Canyoneering risks and dangers are very real and that is why we recommend going with a guided outfitter or taking a full canyoneering course before you start.
- Hypothermia - you can get it even if its hot outside. Because you’re in the Canyon, sunshine is often limited to only a few hours a day and you’re likely to be wet. The combination can result in hypothermia so make sure you pack accordingly.
- Flash Floods are very common, even if there is no immediate weather danger as rainfall further away can cause flooding in the canyon that you're done.
- Getting Lost is a common problem as there are no signs or posts telling which way to go in a slot canyon, how you can get out and the exit points in case of an emergency.
- Getting stuck is a reason that you should not go Canyoneering alone. Not only can you get stuck in a rock, in a hole that you can't climb out of or run out of rope.
- Rockfall injuries is a reason why most outfitters will have you wear a helmet. Not only can rock fall on you from the top, but even in the process of rappelling and climbing up on rocks, you can easily hit your head on hard redrocks. Always wear a helmet! These reasons are not there to scare you from trying Canyoneering, but taking the risks seriously and going with a certified guide or outfitter. We only feature the best outfitters in the industry to take you on this incredible experience! It is one of the best adventures that you'll do in your lifetime and one to remember!
Zion National Park and the national forest surrounding the park is the most famous destination for going Canyoneering in the world. Escalante National Monument, also in Utah is another very popular destination. Kanab, UT is a popular destination close to Zion without the crowds of Zion National Park. Moab has incredible arches and slot canyons to explore outside of Arches and Canyonlands National Park https://www.canyoneeringusa.com/intro/canyon-ratings has ratings for different canyons around the world.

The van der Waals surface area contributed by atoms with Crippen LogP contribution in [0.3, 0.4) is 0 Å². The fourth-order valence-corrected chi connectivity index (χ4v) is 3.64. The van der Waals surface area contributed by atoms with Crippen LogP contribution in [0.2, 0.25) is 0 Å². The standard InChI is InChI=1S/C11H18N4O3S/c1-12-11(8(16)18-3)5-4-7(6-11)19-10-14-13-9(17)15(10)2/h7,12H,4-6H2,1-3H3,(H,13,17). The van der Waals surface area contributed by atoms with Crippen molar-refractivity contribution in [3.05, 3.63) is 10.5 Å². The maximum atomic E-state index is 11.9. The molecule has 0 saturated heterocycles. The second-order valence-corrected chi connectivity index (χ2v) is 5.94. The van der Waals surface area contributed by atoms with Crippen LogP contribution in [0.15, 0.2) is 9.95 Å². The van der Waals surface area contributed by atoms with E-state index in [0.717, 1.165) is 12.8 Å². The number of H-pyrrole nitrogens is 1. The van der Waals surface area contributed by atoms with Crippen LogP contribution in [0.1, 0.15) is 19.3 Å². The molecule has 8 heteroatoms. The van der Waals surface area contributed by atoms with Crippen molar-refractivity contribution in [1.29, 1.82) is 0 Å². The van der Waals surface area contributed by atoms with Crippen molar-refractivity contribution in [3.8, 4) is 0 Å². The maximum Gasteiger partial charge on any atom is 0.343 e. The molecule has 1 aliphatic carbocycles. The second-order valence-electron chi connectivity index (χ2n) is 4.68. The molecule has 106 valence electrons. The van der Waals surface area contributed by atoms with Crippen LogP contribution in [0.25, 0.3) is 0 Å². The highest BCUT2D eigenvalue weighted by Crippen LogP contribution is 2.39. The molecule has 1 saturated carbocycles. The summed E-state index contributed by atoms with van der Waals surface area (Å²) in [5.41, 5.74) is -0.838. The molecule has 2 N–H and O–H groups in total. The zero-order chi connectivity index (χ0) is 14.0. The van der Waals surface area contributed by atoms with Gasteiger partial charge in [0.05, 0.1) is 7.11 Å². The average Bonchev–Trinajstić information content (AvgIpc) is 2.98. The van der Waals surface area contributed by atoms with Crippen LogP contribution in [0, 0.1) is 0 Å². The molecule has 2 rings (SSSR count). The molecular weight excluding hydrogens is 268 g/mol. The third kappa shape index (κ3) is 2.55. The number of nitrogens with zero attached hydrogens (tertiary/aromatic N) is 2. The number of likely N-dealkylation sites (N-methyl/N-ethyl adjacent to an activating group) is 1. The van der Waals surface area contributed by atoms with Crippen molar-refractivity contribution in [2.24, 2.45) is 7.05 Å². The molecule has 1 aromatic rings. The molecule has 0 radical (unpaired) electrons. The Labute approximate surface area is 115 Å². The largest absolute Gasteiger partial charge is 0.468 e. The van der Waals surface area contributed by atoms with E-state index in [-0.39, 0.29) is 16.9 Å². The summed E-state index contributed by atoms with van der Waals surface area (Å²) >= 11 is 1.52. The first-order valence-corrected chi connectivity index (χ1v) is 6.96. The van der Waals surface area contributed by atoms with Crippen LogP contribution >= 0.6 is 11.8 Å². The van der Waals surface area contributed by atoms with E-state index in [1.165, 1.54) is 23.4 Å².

Canyoneering is the activity of making your way down slot canyons using variable maneuvers and usually requiring the assistance of rope and rappelling techniques. You typically start from the top side of the canyon and start making your way down the slots, although in some cases you could choose to rock climb up and Canyoneer down, this is rare. At times the canyons are really narrow where you have to turn sideways and squeeze your way through them, or wide enough where you can get your body in a horizontal position and superman your way across it. There are so many techniques and positions that you get to try! There is often water involved in Canyoneering, even in the dry season.